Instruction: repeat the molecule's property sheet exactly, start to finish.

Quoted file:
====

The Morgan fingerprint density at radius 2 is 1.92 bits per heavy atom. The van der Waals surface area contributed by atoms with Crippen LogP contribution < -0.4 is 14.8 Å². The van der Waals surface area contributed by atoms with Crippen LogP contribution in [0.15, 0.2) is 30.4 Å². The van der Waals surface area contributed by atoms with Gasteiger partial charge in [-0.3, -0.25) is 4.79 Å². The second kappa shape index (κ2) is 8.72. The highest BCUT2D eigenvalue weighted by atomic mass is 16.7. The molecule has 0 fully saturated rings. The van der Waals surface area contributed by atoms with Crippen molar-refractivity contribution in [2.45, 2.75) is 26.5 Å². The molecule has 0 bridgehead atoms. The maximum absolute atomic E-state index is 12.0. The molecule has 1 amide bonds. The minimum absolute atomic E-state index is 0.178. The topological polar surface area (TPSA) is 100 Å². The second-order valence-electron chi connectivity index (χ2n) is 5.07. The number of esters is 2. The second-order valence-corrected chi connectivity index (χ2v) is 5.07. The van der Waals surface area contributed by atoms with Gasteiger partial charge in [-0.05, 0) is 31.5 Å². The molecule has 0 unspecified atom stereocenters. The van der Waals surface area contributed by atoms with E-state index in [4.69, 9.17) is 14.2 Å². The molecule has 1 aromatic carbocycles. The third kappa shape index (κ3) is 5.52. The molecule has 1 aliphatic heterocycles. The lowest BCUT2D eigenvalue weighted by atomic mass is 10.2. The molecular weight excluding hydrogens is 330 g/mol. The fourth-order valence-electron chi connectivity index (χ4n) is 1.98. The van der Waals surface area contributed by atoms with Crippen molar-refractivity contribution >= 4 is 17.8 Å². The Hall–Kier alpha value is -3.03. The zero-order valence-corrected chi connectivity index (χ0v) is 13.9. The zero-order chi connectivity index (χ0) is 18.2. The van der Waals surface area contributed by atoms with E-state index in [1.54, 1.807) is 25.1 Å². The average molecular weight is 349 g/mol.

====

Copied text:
The Morgan fingerprint density at radius 2 is 1.92 bits per heavy atom. The van der Waals surface area contributed by atoms with Crippen LogP contribution < -0.4 is 14.8 Å². The van der Waals surface area contributed by atoms with Crippen LogP contribution in [0.15, 0.2) is 30.4 Å². The van der Waals surface area contributed by atoms with Gasteiger partial charge in [-0.3, -0.25) is 4.79 Å². The second kappa shape index (κ2) is 8.72. The highest BCUT2D eigenvalue weighted by atomic mass is 16.7. The molecule has 0 fully saturated rings. The van der Waals surface area contributed by atoms with Crippen molar-refractivity contribution in [2.45, 2.75) is 26.5 Å². The molecule has 0 bridgehead atoms. The maximum absolute atomic E-state index is 12.0. The molecule has 1 amide bonds. The minimum absolute atomic E-state index is 0.178. The topological polar surface area (TPSA) is 100 Å². The second-order valence-electron chi connectivity index (χ2n) is 5.07. The number of esters is 2. The second-order valence-corrected chi connectivity index (χ2v) is 5.07. The van der Waals surface area contributed by atoms with Gasteiger partial charge in [-0.05, 0) is 31.5 Å². The molecule has 0 unspecified atom stereocenters. The van der Waals surface area contributed by atoms with E-state index in [4.69, 9.17) is 14.2 Å². The molecule has 1 aromatic carbocycles. The third kappa shape index (κ3) is 5.52. The molecule has 1 aliphatic heterocycles. The lowest BCUT2D eigenvalue weighted by atomic mass is 10.2. The molecular weight excluding hydrogens is 330 g/mol. The fourth-order valence-electron chi connectivity index (χ4n) is 1.98. The van der Waals surface area contributed by atoms with Crippen molar-refractivity contribution >= 4 is 17.8 Å². The Hall–Kier alpha value is -3.03. The zero-order valence-corrected chi connectivity index (χ0v) is 13.9. The zero-order chi connectivity index (χ0) is 18.2. The van der Waals surface area contributed by atoms with E-state index in [1.54, 1.807) is 25.1 Å². The average molecular weight is 349 g/mol.